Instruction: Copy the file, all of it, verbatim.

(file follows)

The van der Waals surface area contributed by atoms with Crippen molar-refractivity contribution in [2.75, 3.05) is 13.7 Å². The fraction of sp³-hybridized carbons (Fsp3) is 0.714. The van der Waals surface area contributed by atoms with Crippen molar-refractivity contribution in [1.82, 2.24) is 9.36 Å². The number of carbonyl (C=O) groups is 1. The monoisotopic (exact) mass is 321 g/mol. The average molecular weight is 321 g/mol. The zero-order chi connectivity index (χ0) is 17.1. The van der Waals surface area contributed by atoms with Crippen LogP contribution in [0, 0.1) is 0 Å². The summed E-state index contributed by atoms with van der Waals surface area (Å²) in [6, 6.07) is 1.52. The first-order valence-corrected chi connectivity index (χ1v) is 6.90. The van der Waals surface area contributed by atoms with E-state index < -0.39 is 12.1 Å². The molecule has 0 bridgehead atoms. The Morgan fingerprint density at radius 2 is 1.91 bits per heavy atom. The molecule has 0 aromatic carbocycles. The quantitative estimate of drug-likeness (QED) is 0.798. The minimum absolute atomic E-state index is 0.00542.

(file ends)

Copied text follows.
The van der Waals surface area contributed by atoms with Crippen molar-refractivity contribution in [2.75, 3.05) is 13.7 Å². The fraction of sp³-hybridized carbons (Fsp3) is 0.714. The van der Waals surface area contributed by atoms with Crippen molar-refractivity contribution in [1.82, 2.24) is 9.36 Å². The number of carbonyl (C=O) groups is 1. The monoisotopic (exact) mass is 321 g/mol. The average molecular weight is 321 g/mol. The zero-order chi connectivity index (χ0) is 17.1. The van der Waals surface area contributed by atoms with Crippen LogP contribution in [0, 0.1) is 0 Å². The summed E-state index contributed by atoms with van der Waals surface area (Å²) in [6, 6.07) is 1.52. The first-order valence-corrected chi connectivity index (χ1v) is 6.90. The van der Waals surface area contributed by atoms with E-state index < -0.39 is 12.1 Å². The molecule has 0 bridgehead atoms. The Morgan fingerprint density at radius 2 is 1.91 bits per heavy atom. The molecule has 0 aromatic carbocycles. The quantitative estimate of drug-likeness (QED) is 0.798. The minimum absolute atomic E-state index is 0.00542.